As soon as any of these groups believes that the rest of the world are peons that don’t understand reality, they are separating themselves from the stream of human consciousness. A superior thinking scientist can look down upon a third world buddhist monk, or weather worshiping farmer in Africa, and lose the beauty and wisdom of human spirituality.

    All of these groups, in my opinion, need a watchdog of sorts so that they don’t become absolutely powerful. Having other scientist that choose to work on biological warfare and some working on human development and others working on the possibility of a divine creator is all well and good and should not be stopped.

    The greater the influx of ideas the greater the society in my opinion. Sure, some Christians would love the world to exactly follow Christian doctrine and principals, but if the world were only Christians, it would lose it’s complexity and diversity. If the world were only scientists it would be the same way.

    Let all ideas flow freely with passion for the human condition.

  3. Science has changed over time, and continues to change. Theories that were once thought solid are found fallible in the light of new information.

    With that in mind, it should all still be taken with a grain of salt so to speak.

  4. Kingfelix,

    I agree with everything you said. However, it’s a different point entirely from the one I’m making. Yes, Werner Von Braun worked with the nazis and used his scientific kung fu for evil. He helped design the V2 rocket, which was used to shell England. Science is amoral! But the advancements he made in physics and rocketry are unassailable.

    I would never look to science to be a *moral* leader. I”m only suggesting that people should trust in science to help them shape their view of the universe.

    Scientists are just as scallywaggish as anyone else.

  5. Ted,

    Ask any scientist if he has lost the beauty and wisdom of human spirituality. The answer will be “no.” I encourage you to read Carl Sagan, either “The Varieties of Scientific Experience” or “The Demon Haunted world.” In fact, I bet you’ll get the point from anything he has written.

    I agree with the rest of what you’re sayingl. See my point above about how science should not be a moral leader.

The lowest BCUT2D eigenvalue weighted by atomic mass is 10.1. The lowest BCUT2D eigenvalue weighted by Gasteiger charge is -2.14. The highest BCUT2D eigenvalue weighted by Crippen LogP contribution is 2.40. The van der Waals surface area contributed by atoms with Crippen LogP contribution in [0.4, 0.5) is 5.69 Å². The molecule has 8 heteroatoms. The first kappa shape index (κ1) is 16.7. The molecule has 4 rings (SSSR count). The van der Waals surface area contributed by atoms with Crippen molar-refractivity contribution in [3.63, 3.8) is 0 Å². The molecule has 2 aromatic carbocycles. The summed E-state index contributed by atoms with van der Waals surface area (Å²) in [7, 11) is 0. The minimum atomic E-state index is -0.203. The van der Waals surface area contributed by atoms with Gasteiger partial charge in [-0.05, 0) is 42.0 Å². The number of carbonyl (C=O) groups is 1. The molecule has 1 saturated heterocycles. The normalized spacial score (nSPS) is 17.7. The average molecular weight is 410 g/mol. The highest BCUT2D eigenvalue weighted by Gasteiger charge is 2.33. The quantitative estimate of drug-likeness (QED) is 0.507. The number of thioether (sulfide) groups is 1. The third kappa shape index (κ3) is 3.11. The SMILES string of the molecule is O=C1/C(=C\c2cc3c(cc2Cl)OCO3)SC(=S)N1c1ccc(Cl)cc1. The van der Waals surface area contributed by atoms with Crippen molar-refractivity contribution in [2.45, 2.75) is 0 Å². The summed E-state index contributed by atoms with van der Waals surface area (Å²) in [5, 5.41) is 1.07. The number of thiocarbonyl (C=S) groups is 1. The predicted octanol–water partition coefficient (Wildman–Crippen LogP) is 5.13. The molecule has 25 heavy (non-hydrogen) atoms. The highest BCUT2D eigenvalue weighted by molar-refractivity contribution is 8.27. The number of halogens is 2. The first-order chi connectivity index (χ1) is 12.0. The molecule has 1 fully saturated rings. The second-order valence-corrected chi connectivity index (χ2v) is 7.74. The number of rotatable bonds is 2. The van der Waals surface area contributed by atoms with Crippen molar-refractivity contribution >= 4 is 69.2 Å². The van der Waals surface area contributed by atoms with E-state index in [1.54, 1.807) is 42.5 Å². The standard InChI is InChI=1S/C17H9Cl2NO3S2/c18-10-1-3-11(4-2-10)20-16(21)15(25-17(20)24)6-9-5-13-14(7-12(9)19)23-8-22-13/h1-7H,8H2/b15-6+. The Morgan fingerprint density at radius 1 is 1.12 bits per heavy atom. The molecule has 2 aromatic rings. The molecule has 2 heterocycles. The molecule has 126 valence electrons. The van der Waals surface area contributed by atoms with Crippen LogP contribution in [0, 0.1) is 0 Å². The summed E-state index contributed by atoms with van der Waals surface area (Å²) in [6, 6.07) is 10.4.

“Let all ideas flow freely with passion for the human condition.” I love that!

    However, regarding your last post re: science invalidating itself so therefore we should invalidate all of it. I won’t even get into how the same should be true of religion, but I will get into how it doesn’t apply to science.

    Any theory that has been invalidated was done so in the light of new evidence. Ask any scientist whether ANY theory is infallible, and he or she will emphatically say NO! However, even though the theory of gravity might not be exactly as we think–if you jump off a cliff you will plummet every single time. So the existence of these theories is a fact. Our understanding of it is what changes.

  6. Jim, fair riposte. I was just differentiating between ‘faith in science’ and ‘faith in scientists’, a distinction I was not confident you were making.

    Ha, there’s the picture bright as day, at the US Space and Rocket Center in Huntsville, the ‘Masters of Space’ those grand pioneers and nary a non-German name among them. Operation Paperclip, indeed.

  7. “So the existence of these theories is a fact.”

    That should be “law” I suppose. Or do we plummet *because* of our ill-founded faith in Newton…

  8. Jim,

    I do think that a scientist can enjoy the beauty and wisdom of spirituality. The point I was trying to make was that if we think that science is supreme and look down on those that are religious (zulu tribe man, jew, christian…) and see them as somehow not as evolved as the rest of us, then a certain elitism creeps in and the actual beauty of human spirituality is lost.

    If science says the universe (small u) created all of us, then it can look upon the religious and non religious as equals sharing the planet and universe that created them both. Plus, the world is SO complex and intricate WAY beyond what you or I can really comprehend, science included. There isn’t a single person who can know all of the science from all of the different scientific arenas so well as to ultimately truly KNOW the universe. There is just too much.

    So, art, music, spirituality, poetry, religion… which the universe created, have other joys, and beauty and power in them that can defy explanation. Enjoy them.